25 October 2016

Notes form Norm: Craziness of Obamacare

“So you’ve got this crazy system where all of a sudden 25 million more people have health care and then the people who are out there busting it, sometimes 60 hours a week, wind up with their premiums doubled and their coverage cut in half. It’s the craziest thing in the world.” – President Bill Clinton 10/05/2016

 “Ultimately … the reality is the Affordable Care Act is no longer affordable for an increasing number of people…”  – Governor Mark Dayton, Democrat 10/12/2016

In a sign that issues don’t matter in this year’s Presidential election — especially to the liberal media — the news that Bill Clinton said publicly what conservatives have been saying about ObamaCare since the beginning of time was met, for the most part, with a yawn.

That one of the most unapologetic advocates for ObamaCare, Minnesota Governor Mark Dayton, conceded that the system has become too expensive, further underscoring what the former President said about the wrongly named “Affordable Care Act.”

While Clinton and Dayton ultimately walked back their criticism of ObamaCare their initial candid assessment was spot on.

There is no doubt in my mind that if ObamaCare was on the ballot in 2016 Republicans would not only win the White House, but they would increase their majorities in the House and the Senate.

In Minnesota, Republicans would not only keep their hold on the House of Representatives, but surely sweep Democrats from control of the State Senate.

There’s evidence of this happening before when in 2014 Democrats were roundly throttled at the polls because of the deceit that created ObamaCare became clearer in the form of lost coverage, families losing their doctors despite promises by the President that they wouldn’t and higher premium costs for policyholders.

Today, the ObamaCare disaster is coming at the end of an election cycle in which we’ve heard just about everything about the two candidates running for President and heard just about nothing about what they plan to do as President.

Here’s what is obvious, however, if Democrats happen to win the White House, regain control of the United States Senate and make any kind of significant inroad into the existing GOP majority in the House, ObamaCare isn’t going anywhere.

In fact, it’s just going to get worse as liberals double down on a health care plan that was flawed in its inception and has been corrupted by incompetence and dishonesty ever since.

Today, however, it isn’t a failure of a computer program that is bringing ObamaCare to heel.  It is the very economic underpinning of the assumptions that were used to convince Americans that ObamaCare was destined for success.

The Henry J. Kaiser Family Foundation estimates that ObamaCare exchange buyers will soon only have one option in nearly one-third of American counties – a 300% increase in single-option counties from last year.

Furthermore, it is estimated that twenty-five states and the District of Columbia have approved rates leading to average premium increases next year of over 26%.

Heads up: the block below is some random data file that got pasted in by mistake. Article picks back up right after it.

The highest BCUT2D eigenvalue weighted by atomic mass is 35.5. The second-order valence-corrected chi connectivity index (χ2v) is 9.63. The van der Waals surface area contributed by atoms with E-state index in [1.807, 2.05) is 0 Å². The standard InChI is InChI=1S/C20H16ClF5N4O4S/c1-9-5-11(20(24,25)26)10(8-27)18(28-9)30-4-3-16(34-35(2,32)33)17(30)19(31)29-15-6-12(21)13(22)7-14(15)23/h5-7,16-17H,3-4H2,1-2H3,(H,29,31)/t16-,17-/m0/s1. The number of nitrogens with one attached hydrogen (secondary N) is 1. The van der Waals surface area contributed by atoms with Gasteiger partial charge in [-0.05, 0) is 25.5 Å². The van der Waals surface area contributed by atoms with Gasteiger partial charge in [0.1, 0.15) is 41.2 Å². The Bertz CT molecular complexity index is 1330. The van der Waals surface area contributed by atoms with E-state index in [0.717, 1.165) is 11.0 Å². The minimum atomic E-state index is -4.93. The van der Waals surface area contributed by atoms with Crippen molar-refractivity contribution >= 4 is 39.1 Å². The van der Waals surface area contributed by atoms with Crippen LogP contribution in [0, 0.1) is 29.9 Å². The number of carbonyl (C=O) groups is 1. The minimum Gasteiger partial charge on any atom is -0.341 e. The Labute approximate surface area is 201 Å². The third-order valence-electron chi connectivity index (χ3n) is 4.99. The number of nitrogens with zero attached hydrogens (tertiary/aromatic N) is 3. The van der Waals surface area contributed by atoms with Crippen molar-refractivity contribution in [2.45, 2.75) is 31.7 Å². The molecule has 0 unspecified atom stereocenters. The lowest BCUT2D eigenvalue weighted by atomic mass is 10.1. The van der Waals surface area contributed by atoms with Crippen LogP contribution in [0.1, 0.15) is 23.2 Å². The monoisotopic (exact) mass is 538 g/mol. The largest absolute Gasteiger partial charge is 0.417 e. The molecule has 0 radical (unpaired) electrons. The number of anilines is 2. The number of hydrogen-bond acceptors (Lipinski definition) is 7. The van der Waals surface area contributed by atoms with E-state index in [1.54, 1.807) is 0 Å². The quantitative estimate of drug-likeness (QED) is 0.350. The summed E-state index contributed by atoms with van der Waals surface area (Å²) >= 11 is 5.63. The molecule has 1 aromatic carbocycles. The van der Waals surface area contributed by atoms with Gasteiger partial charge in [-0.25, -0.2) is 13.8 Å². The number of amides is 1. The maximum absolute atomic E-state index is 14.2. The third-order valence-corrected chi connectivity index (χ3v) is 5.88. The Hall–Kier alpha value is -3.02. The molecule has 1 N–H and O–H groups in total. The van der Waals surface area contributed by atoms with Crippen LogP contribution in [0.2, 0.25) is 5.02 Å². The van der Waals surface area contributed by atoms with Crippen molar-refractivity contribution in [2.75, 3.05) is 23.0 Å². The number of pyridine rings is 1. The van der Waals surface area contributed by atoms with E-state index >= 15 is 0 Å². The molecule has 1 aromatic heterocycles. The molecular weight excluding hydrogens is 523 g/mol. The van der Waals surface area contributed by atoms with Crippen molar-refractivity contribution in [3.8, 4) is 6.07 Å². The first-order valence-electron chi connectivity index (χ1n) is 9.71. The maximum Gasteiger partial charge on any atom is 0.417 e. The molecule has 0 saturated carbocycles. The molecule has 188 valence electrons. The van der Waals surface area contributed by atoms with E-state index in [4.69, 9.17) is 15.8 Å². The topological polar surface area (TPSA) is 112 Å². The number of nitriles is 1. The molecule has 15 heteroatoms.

The New York Times, not exactly a fair and balanced voice when it comes to any liberal public policy initiative, mentions that “Even someone who shopped wisely this year and is willing to switch plans to get the best deal next year is looking at an average premium increase of 11 percent, according to an analysis of rate filings in 18 states and the District of Columbia provided by the McKinsey Center for U.S. Health System Reform.”

A headline in the Los Angeles Times screams California Obamacare rates to rise 13% in 2017, more than three times the increase of last two years” while the Chicago Tribune headlines declares “Illinois Obamacare rates could soar as state submits insurance premium increases to feds.”

An Associated Press story about new premium increases reports “Before taxpayer-provided subsidies, premiums for a midlevel benchmark plan will increase an average of 25 percent across the 39 states served by the federally run online market, according to a report from the Department of Health and Human Services. Some states will see much bigger jumps, others less. Moreover, about 1 in 5 consumers will only have plans from a single insurer to pick from, after major national carriers such as UnitedHealth Group, Humana and Aetna scaled back their roles.”

The President and liberals who aided and abetted in the disaster that is ObamaCare want to assure us that success is measured in the fact that more Americans now have health care than ever before.

Yet, last year, Tara O’Neill, Health Care Policy Analyst for the American Action Forum questioned the relevance of that fact by writing that “One primary goal of the Affordable Care Act (ACA) was to expand access to affordable health care. However, in the five years since the ACA’s passage, we have found that while more people have health insurance, they do not necessarily have access to affordable health care.”

One of the first issues the next President, and Congress, will need to address is what must be done to deal with ObamaCare.  It is no longer a matter of simply repealing the system.

The President and his liberal allies made sure of that when they created a big government health care system that was certain to fail with the hope that a big government solution would be needed to save it.

Repealing ObamaCare is a necessary first-step, but not the last step.

Whether a Democrat or Republican sits in the White House is not nearly as important today as whether Republicans or Democrats control Congress.

The next President, regardless of his or her party affiliation, will not be able to ignore the collapse of ObamaCare or the will of a Congress committed to reforming health care in America with commonsense, market oriented solutions.

To think otherwise would be the craziest thing in the world.